The Master’s Experience
Every spring, around the time when many of us up north have been patiently waiting for the snow to melt and golf courses to open, we patiently await the greatest golf tournament in the world… The Masters. I remember as a kid watching Jack Nicklaus win in 86’ or who could forget Tiger’s epic hole out chip on sixteen, or Bubba’s hooked wedge to win in a playoff. Each and every year, The Masters tournament never fails to impress and another major champion is crowned for the year.
In 2015, I was fortunate enough to be able to attend The Masters tournament as a spectator. The security is crazy. The lines are long. But once you are in, the grounds of Augusta National are nothing short of spectacular. Television does not come anywhere close to displaying the true pageantry of this amazing course. The color green takes on new meaning. The upslope from the fairway to the eighteenth hole does not look as nearly severe on TV as it actually is in person. The sandwich and drink prices are so shockingly low when compared to a $10 beer at any other professional sport.
I visited the tournament on a Tuesday during the practice rounds, when it is a little more laid back (as Augusta National standards go). As my veteran friends and I were trying to get a closer look at the players warming up on the range, a security guard informed us that were not allowed to stand where we were. Immediately I was afraid we were going to be escorted off the grounds for committing a felony! When the guard noticed my friend had a prosthetic leg, we explained we were wounded combat veterans, the strangest thing happened… instead of being kicked off the grounds, we were ushered under the yellow ropes and allowed to watch warm-ups from as close as Augusta National possibly allows. It just so happened that a certain Eldrick Tiger Woods was hitting range balls immediately in front of us. To watch him hit majestic iron shot after majestic iron shot was truly an experience I will never forget.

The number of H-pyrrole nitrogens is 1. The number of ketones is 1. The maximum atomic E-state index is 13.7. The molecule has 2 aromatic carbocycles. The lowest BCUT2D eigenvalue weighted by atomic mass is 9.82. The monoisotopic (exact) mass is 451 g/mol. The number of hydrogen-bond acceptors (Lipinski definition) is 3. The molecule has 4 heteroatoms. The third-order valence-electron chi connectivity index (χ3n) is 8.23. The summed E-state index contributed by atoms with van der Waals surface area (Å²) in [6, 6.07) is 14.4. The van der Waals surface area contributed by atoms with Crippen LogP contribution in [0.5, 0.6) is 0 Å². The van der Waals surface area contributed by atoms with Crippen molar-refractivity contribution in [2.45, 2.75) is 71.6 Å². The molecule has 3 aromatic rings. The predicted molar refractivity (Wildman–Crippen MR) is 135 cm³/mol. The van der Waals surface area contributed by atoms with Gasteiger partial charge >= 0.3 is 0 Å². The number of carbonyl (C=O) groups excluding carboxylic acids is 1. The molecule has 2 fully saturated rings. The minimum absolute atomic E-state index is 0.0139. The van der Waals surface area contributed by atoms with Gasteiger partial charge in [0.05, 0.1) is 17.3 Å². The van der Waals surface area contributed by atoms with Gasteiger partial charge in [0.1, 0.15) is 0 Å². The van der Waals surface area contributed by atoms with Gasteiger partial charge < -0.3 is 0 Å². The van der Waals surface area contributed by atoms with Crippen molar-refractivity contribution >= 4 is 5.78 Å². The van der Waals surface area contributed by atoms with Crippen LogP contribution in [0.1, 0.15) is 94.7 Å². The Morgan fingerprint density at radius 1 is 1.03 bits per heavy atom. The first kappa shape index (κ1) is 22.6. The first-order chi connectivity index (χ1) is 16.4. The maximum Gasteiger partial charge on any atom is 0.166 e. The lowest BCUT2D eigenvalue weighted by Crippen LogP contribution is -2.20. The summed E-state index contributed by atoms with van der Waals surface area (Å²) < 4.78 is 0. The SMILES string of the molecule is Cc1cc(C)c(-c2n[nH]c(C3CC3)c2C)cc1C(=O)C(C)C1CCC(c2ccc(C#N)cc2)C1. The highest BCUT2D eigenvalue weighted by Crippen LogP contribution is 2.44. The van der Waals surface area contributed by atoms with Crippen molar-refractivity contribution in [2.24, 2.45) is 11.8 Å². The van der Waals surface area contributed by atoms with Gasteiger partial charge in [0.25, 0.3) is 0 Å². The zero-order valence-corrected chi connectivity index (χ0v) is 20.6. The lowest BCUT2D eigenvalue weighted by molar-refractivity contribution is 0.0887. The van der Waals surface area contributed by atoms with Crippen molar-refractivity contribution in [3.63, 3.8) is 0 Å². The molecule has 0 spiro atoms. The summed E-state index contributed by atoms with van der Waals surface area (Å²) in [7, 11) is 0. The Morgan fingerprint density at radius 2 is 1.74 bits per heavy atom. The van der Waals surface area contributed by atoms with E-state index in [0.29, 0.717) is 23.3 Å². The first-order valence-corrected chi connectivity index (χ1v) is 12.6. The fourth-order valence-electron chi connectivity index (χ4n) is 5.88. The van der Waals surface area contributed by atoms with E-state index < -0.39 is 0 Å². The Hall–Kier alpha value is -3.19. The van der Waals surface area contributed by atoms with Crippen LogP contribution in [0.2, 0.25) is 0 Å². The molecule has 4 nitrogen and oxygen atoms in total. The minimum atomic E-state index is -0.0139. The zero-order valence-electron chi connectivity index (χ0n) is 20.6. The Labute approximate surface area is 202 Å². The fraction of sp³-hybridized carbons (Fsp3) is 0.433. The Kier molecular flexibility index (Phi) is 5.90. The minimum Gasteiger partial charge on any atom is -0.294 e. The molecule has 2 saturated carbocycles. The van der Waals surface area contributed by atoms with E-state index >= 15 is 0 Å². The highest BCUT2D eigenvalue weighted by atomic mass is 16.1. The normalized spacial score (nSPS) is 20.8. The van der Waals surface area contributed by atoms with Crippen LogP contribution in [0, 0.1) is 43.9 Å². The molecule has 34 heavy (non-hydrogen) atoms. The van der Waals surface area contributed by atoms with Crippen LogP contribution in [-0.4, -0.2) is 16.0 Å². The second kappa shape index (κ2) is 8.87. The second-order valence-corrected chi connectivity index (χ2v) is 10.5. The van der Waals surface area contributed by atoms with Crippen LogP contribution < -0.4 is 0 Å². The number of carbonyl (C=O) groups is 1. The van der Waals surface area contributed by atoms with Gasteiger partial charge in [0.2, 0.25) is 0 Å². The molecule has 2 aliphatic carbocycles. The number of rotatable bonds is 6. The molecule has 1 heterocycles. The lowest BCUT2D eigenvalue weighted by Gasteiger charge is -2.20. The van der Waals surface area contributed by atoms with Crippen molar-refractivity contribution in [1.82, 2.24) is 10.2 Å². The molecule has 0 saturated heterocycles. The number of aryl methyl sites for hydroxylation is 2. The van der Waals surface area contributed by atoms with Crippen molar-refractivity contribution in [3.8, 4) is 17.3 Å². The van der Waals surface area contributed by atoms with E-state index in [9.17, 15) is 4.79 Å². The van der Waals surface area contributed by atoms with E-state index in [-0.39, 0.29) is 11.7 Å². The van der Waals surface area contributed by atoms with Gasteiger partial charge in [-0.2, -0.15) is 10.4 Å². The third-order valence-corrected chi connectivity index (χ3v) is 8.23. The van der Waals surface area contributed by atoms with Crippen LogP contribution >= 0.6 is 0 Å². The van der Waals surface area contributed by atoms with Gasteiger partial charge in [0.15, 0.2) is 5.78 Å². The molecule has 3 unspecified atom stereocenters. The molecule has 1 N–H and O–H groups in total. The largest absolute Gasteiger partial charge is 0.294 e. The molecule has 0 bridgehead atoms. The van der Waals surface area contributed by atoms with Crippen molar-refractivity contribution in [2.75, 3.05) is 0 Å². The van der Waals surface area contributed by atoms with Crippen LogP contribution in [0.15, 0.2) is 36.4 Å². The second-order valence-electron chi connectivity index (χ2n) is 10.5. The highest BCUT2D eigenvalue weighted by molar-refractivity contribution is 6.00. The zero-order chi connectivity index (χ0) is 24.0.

I consider myself a decent golfer and have carried as low as a 2 handicap, but watching the best players in the world do what they do best is very humbling. Of course, I needed to go out and play golf that same day. So I headed to Jones Creek golf club with the guys and played eighteen memorable holes of golf, imagining myself pulling off all the spectacular shots I had witnessed earlier in the day of course. How did I do? Let’s just say I did not shoot 65 that day, but to have played golf in Augusta during the week of the Master’s is certainly one for the ages in my book.